Lapse Rate Research

Motivation and History

Surface air temperature is a governing factor for many environmental processes, making it important to many fields of research, including hydrology, ecology, and the atmospheric sciences. Many hydrological and ecological models require accurate spatially distributed estimates of temperature to enhance their accuracy. Lapse rates have been increasingly applied to better interpolate near-surface air temperature at different elevations (Blandford et al. , 2008, Tercek et al. 2021). The commonly used globally-averaged, so-called ‘environmental lapse rate’ of 6.5°C/km has been shown by several studies to be different than in situ measured lapse rates near surfaces in many different locations, in addition to varying over daily, monthly, and seasonal time scales.

The Mount Washington Observatory has a dense network of surface weather stations adjacent to the Mount Washington Auto Road, with stations at 1600’, 2300’, 3300’, 4000’, 4300’, 5300’, in addition to the summit station which can be used to establish a NSLR for Mount Washington. This type of research can then be directly applied to model grids to generate more realistic temperature distributions within areas of mountainous terrain, which is critical to distinguishing precipitation type, delineating areas of snowmelt (Minder et al., 2010), and may affect precipitation and convective lift processes (Shadbolt, 2019). Minder et al., 2010 also noted the lack of high spatial and temporal resolution in past studies of NSLRs, which is characteristic of the Auto Road dataset. Additionally, ecological researchers in the alpine zone of the White Mountains region are interested in establishing a NSLR for future ecological modeling studies. By establishing a NSLR along the slope of Mount Washington, findings could then be cited in future ecological, meteorological, and climatological research and serve as a beginning to establishing a regional lapse for the White Mountains and the New England region.

Scope of Work

Average daily, monthly, seasonal, and annual NSLRs will be established for Mount Washington between 2016 and 2022 and findings will be presented in a report written by Karl Philippoff and Jay Broccolo. Weather Observer and Research Specialist (WORS) Jay Broccolo will serve as project manager for this investigation.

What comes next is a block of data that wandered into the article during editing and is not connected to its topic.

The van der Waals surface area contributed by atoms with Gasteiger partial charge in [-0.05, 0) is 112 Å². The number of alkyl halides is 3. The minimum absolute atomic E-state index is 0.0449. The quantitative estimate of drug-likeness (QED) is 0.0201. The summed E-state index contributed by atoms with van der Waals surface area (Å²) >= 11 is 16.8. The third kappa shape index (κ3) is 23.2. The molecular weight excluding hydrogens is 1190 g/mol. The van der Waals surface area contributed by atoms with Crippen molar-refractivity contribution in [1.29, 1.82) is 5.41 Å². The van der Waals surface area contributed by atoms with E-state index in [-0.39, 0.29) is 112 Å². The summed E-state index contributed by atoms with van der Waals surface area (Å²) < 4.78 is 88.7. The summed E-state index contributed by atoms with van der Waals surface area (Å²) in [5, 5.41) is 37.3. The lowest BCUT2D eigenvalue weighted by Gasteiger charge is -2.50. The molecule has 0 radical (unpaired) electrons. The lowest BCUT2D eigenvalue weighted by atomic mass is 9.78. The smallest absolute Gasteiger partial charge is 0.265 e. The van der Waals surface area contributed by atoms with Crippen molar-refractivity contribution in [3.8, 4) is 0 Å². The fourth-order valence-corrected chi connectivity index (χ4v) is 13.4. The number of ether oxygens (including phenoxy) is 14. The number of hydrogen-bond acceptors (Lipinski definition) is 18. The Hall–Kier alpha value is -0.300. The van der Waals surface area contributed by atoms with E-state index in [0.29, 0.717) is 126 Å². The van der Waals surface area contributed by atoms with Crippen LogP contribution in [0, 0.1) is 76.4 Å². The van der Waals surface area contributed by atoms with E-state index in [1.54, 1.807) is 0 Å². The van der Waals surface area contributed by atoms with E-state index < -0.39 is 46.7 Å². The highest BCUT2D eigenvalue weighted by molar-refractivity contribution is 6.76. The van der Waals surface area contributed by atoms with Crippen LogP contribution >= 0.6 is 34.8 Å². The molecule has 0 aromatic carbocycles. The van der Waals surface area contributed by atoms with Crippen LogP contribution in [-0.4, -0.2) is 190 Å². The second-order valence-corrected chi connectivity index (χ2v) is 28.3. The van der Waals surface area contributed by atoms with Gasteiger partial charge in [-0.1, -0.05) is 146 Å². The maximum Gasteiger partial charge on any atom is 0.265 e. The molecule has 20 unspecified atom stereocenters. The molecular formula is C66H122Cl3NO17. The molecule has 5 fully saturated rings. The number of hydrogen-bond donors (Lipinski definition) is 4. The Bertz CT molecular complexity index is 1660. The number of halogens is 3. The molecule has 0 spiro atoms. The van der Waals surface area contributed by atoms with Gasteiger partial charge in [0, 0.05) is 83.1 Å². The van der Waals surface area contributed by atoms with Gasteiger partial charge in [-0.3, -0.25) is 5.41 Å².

External Relevance

The establishment of a NSLR for Mount Washington will be the most comprehensive description of an NSLR in the White Mountains region, using high-quality data over an extended period of time. The need for understanding lapse rates has been identified as a critical component in understanding the future trends of not only precipitation, wind, and convective processes, but organisms that inhabit the White Mountains as well as mountain ranges further afield.


Blandford, T. R., Humes, K. S., Harshburger, B. J., Moore, B. C., Walden, V. P., & Ye, H. (2008). Seasonal and synoptic variations in near-surface air temperature lapse rates in a mountainous basin. Journal of Applied Meteorology and Climatology, 47(1), 249-261.

Lundquist, J. D., & Cayan, D. R. (2007). Surface temperature patterns in complex terrain: Daily variations and long‐term change in the central Sierra Nevada, California. Journal of Geophysical Research: Atmospheres, 112(D11).

Minder, J. R., Mote, P. W., & Lundquist, J. D. (2010). Surface temperature lapse rates over complex terrain: Lessons from the Cascade Mountains. Journal of Geophysical Research: Atmospheres, 115(D14).

Rolland, C. (2003). Spatial and seasonal variations of air temperature lapse rates in Alpine regions. Journal of Climate, 16(7), 1032-1046.

Shadbolt, R. P. (2019). Trends of Southern Appalachian Seasonal Air Temperature and Regional Lapse Rate Spanning 1969–2018. Southeastern Geographer, 59(4), 365-388.

Tercek, M. T., Rodman, A., Woolfolk, S., Wilson, Z., Thoma, D., & Gross, J. (2021). Correctly applying lapse rates in ecological studies: comparing temperature observations and gridded data in Yellowstone. Ecosphere, 12(3), e03451.

Karl Philippoff, Weather Observer & Research/IT Specialist